Here is where the argument that a player should be suspended as long as the injured player is out, falls apart.  A scenario for you:

Marian Gaborik trips Brad May and with his built up head of steam, May goes head first into the boards and separates his shoulder.  He’s out two months and Gaborik gets suspended until May comes back.  

Anyone knows that Gaborik wasn’t trying to hurt May.  May happened to get hurt on the play and now we are suspending Gaborik because his penalized play resulted in an injury.  This is the same situation as the Jones hit.  They were both plays that happen regularly in the NHL.  Neither play is intended to injure another player.

The intent of Jones has to be taken into consideration.  The general consensus on the Jones hit was that he was not attempting to injure Bergeron.   There are a few out there who disagree with this, but most people who watch a lot of hockey tend to agree on this point (and so does Colin Campbell, apparently).  Further penalizing a player based on the resulting injury when there is no intent to injure, is the most illogical argument I’ve ever heard.

I am going to say this loudly and clearly:  I DO NOT BLAME PATRICE BERGERON FOR THE HIT HE TOOK FROM JONES.  But, this does not mean that Bergeron does not have some responsibility for his own safety.  I am not even going to address whether Bergeron turns to make himself more vulnerable.  That’s not what this is about.  I am referring to how players coming into the league these days are conditioned to feel safe and do not always act in the best interest of their own safety.  Bergeron was raised in a hockey environment where children wear Stop signs on their backs to remind each other not to check from behind.  In this environment, it goes without saying that children will stop worrying about getting hit from behind.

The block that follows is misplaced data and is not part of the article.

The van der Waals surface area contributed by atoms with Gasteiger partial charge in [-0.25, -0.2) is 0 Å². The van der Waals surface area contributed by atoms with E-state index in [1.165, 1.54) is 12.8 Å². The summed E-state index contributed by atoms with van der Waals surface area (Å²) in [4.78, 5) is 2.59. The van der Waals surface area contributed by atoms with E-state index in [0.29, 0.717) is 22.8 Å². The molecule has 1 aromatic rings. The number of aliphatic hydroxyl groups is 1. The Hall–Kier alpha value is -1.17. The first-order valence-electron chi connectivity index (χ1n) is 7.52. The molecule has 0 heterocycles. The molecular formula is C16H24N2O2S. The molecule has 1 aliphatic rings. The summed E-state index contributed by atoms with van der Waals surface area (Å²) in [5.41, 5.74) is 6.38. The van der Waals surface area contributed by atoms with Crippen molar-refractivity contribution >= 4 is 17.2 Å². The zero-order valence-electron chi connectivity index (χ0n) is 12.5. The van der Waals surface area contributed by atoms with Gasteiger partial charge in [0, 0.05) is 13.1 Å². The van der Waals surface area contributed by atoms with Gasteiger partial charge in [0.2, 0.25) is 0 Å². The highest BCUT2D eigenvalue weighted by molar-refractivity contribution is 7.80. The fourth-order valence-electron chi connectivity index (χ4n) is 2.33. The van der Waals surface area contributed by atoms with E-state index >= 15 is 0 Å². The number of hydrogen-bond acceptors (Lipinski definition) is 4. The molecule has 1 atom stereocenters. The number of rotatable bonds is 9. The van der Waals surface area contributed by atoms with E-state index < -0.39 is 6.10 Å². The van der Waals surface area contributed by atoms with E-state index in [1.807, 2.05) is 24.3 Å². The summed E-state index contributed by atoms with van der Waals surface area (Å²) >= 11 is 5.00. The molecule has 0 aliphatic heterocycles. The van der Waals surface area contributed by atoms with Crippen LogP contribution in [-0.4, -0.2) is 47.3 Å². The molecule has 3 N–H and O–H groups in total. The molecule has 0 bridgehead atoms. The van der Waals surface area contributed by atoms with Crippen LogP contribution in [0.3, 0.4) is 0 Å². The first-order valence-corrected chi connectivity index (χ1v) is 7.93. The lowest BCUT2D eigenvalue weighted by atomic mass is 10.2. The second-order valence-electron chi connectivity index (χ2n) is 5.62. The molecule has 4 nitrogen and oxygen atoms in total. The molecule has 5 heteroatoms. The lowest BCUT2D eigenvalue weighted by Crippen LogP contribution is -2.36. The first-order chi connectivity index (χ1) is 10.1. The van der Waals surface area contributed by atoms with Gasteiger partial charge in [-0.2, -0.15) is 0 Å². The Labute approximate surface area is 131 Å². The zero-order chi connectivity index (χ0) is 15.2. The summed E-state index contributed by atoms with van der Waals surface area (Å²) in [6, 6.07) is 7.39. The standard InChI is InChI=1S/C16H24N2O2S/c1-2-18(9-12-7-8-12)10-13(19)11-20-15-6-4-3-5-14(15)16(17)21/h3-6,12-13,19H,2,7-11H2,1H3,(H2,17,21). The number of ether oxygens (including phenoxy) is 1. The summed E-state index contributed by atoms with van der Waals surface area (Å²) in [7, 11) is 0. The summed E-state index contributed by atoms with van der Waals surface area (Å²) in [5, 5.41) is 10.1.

If you look at the play on which Bergeron was injured, as he skating into the corner, he does not even take a peek over his shoulder to see if there was anyone bearing down on him.  He’s been conditioned over his lifetime not to worry about such things.  Ten years ago, you would be hard pressed to find a similar play where the player going after the puck did NOT take a peek to see where pressure may be coming from. 

Another consideration is that without the red line in play for 2 line pass offsides, there seems to be more propensity for teams to play dump and chase which leads to more heavy forechecks which leads to more hits from behind in an attempt to separate the puck from the defensemen.  It also seems that most of these checks from behind do not lead to penalty calls unless someone gets hurt. 

I don’t know what the answer is.  I don’t want to see Stop signs on the back of my favorite NHL players.  I also don’t want to see every single check being scrutinized for a possible penalty call, but the combination of factors; players conditioned to play without fear because of Stop signs and equipment that makes them feel invincible, and with the speed of today’s players, I feel fairly certain that more Bergeron type injuries are in our future unless the league figures this out.


One Response to “Conspiracy Theorists Unite”

  1. Weighing in on Kostopolous « Hockeyschlock Says:

    […] in on Kostopolous I haven’t even seen the hit; I don’t have to.  The argument remains the same.  Players today do not look out for their own safety enough.  I know the […]